There’s an old story about the person who wished his computer were as easy to use as his telephone. That wish has come true, since I no longer know how to use my telephone."
— Bjarne Stroustrup
In computing, a visual programming language (VPL) is any programming language that lets users create programs by manipulating program elements graphically rather than by specifying them textually. A VPL allows programming with visual expressions, spatial arrangements of text and graphic symbols, used either as elements of syntax or secondary notation. For example, many VPLs are based on the idea of "boxes and arrows", where boxes or other screen objects are treated as entities, connected by arrows, lines or arcs which represent relations.
While not a visual programming language, Logo was one of the first programming languages, developed in 1967, for education.
Look at the instructions and then complete some of the Challenges.
Blockly is an example of a visual programming language, developed by Google it runs entirely in a web browser.
Try the following examples:
Maze takes students through simple programming commands
Plane Seat calculator requires construction of a simple formula
Turtle allows you to program the turtle to draw complex shapes
Graph allows graphics calculator functions
Code allows Blockly programs to be translated into other programming languages
Block Factory allows creation of programs that show the code created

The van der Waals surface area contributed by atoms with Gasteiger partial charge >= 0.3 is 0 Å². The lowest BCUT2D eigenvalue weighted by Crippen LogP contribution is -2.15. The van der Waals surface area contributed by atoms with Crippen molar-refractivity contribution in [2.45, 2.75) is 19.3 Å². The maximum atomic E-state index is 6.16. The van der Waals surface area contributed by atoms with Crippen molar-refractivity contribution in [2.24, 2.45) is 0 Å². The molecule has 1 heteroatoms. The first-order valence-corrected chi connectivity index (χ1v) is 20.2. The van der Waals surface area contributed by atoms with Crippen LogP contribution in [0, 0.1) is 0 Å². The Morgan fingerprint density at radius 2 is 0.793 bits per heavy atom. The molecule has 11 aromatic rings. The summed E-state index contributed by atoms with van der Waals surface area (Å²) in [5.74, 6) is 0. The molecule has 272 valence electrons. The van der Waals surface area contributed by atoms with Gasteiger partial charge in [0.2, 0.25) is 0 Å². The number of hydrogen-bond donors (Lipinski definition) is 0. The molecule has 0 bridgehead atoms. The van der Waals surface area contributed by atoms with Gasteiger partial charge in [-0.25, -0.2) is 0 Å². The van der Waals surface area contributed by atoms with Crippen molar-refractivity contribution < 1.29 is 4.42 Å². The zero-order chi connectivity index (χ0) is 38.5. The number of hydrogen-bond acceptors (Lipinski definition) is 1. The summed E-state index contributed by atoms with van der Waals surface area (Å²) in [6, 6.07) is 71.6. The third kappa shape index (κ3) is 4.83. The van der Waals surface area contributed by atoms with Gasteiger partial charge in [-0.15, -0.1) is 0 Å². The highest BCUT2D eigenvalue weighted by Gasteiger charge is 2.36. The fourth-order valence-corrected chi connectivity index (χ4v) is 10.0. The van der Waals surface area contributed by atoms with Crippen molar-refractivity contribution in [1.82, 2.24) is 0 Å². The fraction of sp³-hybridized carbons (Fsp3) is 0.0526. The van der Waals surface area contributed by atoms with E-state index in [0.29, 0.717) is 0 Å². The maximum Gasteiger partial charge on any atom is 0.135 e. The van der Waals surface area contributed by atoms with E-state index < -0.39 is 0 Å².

Scratch is a very popular visual programming language in use in schools that can be downloaded from http://scratch.mit.edu/
Currently it required downloading and installing but a new online version is in beta at http://beta.scratch.mit.edu/
Use the Get Started icon to learn some basic commands, then explore the existing projects and try modifying the code in some of these by clicking on 'See Inside'.
Greenfoot is an interactive Java development environment designed primarily for educational purposes and it allows easy development of two-dimensional graphical applications, such as simulations and interactive games.
Digital storytelling refers to a short form of digital media production that allows video, animation, stills, audio, or any of the other forms of non-physical media (material that exists only as electronic files as opposed to actual paintings or photographs on paper, sounds stored on tape or disc, movies stored on film) which individuals can use to tell a story or present an idea. Simple programming languages are often used to provide interactivity to digital stories.Storyjumper lets students create digital stories, the handout contains the classroom edition code. Storyjumper is a web-based tool that lets students create an online book with background scenes, props and characters, uploaded images, and text on digital pages. There is a free education version that allows teachers to create student accounts. Finished stories are viewed on the computer and pages can be virtually ‘flipped’, but can also be printed off on paper.
Animoto allows students to create multimedia slideshows using text, images, music, and/or short (10-second) video clips. Educators can register to get a code which allows full-length video accounts to be created for free.
Story Bird stories are short art based digital storytelling tool.
Inanimate Alice is an interactive multimodal fiction digital novel.
Sam Animation is is a desktop application that allows students to capture a series of still images from a webcam that can then be played back in movie form.